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  1. Training classes are such a useful tool for any dog owner and should be 
    utilised in order to get the most out of your dog and overcome any issues
    you are having with them. It is important that you choose an appropriate
    trainer or training school for your dog. We always recommend that you work
    with someone using positive reinforcement methods and who is fully
    qualified in their role, we would hate for your dog to learn bad habits
    or for their behaviour to deteriorate through bad advice. Puppy training Getting puppies off to the right start is very important! It is never to
    early to start training, the more we can teach them at this young age the
    better, as these skills are going to stick with them for the rest of their
    lives. The benefit of attending both socialisation and training classes
    comes in the form of expert knowledge and constant support with those
    troubling puppy behaviours. Every pup is different, even experienced dog
    owners will benefit from advice from a qualified trainer. Another huge benefit is learning around other dogs and people. The more
    people and dogs they see, places they visit and sounds they hear at this
    age the better. If your pup can learn their obedience and social skills
    in this sort of environment they will excel with less distracting
    surroundings. Behavioural training Taking your dog to see a behaviourist for some help and advice with those
    tricky behaviours is vitally important. The longer unwanted behaviours are
    practised the more embedded they become, so getting on top of them quickly
    is key. If your dog could just improve their recall, if they are becoming
    anxious around people or if they are extremely barky when they see another
    dog on a walk. No matter the behaviour, expert advice and a structured
    training plan are fundamental to achieving a well behaved and happy dog. There is no such thing as a dog that can't be trained. They are never too
    young, too old or the wrong breed. With a little time, commitment and
    patience you and your dog can learn absolutely anything.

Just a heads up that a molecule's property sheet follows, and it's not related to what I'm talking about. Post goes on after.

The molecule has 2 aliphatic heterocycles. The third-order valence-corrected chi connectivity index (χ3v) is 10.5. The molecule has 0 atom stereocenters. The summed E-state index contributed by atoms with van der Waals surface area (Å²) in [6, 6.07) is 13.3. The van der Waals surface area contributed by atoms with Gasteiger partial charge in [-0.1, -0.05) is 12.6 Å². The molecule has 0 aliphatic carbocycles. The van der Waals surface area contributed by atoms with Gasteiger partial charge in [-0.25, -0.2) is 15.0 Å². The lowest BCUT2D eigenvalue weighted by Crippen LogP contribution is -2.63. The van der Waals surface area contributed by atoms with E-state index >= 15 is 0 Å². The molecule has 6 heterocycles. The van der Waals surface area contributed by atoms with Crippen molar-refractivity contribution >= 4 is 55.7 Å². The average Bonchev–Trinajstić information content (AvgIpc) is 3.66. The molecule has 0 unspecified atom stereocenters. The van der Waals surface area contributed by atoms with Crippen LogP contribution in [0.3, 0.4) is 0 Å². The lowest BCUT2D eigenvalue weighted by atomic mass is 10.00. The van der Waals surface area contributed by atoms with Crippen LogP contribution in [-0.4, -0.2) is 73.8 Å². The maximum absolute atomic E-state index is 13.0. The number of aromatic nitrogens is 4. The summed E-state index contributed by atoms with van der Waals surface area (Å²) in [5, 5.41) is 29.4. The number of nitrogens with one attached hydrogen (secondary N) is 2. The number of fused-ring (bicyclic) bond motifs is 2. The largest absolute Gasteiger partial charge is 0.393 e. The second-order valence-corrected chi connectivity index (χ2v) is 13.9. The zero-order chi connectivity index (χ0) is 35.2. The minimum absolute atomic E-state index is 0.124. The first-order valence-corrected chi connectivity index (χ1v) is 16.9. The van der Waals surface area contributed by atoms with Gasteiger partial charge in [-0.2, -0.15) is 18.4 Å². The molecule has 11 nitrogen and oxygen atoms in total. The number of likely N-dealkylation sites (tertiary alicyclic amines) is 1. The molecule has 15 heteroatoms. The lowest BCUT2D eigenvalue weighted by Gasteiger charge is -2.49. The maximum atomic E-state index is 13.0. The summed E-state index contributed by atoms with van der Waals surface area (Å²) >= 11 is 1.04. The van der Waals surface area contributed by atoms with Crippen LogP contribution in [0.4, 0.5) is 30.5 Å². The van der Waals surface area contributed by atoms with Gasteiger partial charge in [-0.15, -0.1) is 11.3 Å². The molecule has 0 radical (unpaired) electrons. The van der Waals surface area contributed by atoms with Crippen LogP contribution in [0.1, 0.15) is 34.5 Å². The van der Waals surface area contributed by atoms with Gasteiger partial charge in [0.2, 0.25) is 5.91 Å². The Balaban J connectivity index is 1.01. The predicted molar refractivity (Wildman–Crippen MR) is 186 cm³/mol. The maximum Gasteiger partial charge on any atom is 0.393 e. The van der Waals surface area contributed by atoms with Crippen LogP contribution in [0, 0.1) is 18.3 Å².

George Rooke - Head Behaviour Counsellor
     
  2. Mental stimulation is such a useful tool at the disposal of any dog owner, whether their furry 
    friend is young or old. This is something which is often overlooked by many dog owners but
    can really be the key to success if your pooch is becoming bored, frustrated or even anxious. Kongs! Kong toys are a fantastic place to start with mental stimulation. Kong as a brand offer a
    fantastic range of products that are designed to stimulate your dog's brain and be more than
    just another chew toy or tennis ball. Kong toys often involve the use of treats and a process
    of working hard to receive the goodies inside. A Kong is best stuffed with wet food or treats, the more smelly and tasty the better. Wet is
    best as using dry will be far to easy and only last a couple of minutes before the game is over.
    The longer we can keep our dogs interested in these toys the better, a Kong which lasts an
    hour is the equivalent stimulation of a 45 minute walk! DIY Mental Stimulation! You don't have to go out and buy numerous different toys and games to fulfil this brain
    stimulating need, instead, why not make your own. A few ideas include a empty plastic bottle
    filled with treats and holes in the side for your dog to try and get them out. This is a cheaper
    version of a treat ball, however I wouldn't leave them alone with a bottle, so just make sure
    you keep an eye on them with this one. Another simple idea are doggy ice lollies! You can
    easily make a frozen treat for your dog by putting numerous tasty bits in water and leaving
    them in the freezer for a couple of hours. Your dog will love working their way down to the
    good stuff through the ice. Top Tip! The biggest thing to remember when using mental stimulation is to keep it interesting and
    new! If these games are left down with all the other toys all the time then they will quickly
    lose their appeal, once your dog is finished with them, take them up and bring them out
    again later as a treat. Another handy way of keeping them interesting is by changing the
    treats you use inside your mental stimulation games. If you constantly use the same rewards,
    it is likely that your dog will get bored of them and be less inclined to work for them.

    George Rooke - Head Behaviour Counsellor